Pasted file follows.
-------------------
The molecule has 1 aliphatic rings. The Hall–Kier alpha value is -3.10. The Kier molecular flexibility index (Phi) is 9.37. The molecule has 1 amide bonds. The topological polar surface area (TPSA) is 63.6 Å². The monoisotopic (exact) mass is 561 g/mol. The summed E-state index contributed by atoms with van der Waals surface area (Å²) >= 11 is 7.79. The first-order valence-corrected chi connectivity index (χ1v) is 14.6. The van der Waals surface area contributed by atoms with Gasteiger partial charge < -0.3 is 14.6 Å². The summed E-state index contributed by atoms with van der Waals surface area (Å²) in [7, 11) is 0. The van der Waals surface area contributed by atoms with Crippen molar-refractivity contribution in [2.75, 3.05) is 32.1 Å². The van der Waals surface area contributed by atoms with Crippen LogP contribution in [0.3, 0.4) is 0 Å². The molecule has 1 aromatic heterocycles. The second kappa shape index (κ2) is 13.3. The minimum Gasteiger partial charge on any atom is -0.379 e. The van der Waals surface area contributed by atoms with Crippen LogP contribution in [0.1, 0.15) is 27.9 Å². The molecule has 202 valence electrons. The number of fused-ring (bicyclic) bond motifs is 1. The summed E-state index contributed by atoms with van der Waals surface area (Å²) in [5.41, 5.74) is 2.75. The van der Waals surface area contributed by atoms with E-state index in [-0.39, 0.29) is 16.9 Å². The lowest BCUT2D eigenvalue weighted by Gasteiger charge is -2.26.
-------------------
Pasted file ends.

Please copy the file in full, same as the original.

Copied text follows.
The molecule has 1 aliphatic rings. The Hall–Kier alpha value is -3.10. The Kier molecular flexibility index (Phi) is 9.37. The molecule has 1 amide bonds. The topological polar surface area (TPSA) is 63.6 Å². The monoisotopic (exact) mass is 561 g/mol. The summed E-state index contributed by atoms with van der Waals surface area (Å²) >= 11 is 7.79. The first-order valence-corrected chi connectivity index (χ1v) is 14.6. The van der Waals surface area contributed by atoms with Gasteiger partial charge < -0.3 is 14.6 Å². The summed E-state index contributed by atoms with van der Waals surface area (Å²) in [7, 11) is 0. The van der Waals surface area contributed by atoms with Crippen molar-refractivity contribution in [2.75, 3.05) is 32.1 Å². The van der Waals surface area contributed by atoms with Crippen LogP contribution in [0.3, 0.4) is 0 Å². The molecule has 1 aromatic heterocycles. The second kappa shape index (κ2) is 13.3. The minimum Gasteiger partial charge on any atom is -0.379 e. The van der Waals surface area contributed by atoms with Crippen LogP contribution in [0.1, 0.15) is 27.9 Å². The molecule has 202 valence electrons. The number of fused-ring (bicyclic) bond motifs is 1. The summed E-state index contributed by atoms with van der Waals surface area (Å²) in [5.41, 5.74) is 2.75. The van der Waals surface area contributed by atoms with E-state index in [-0.39, 0.29) is 16.9 Å². The lowest BCUT2D eigenvalue weighted by Gasteiger charge is -2.26.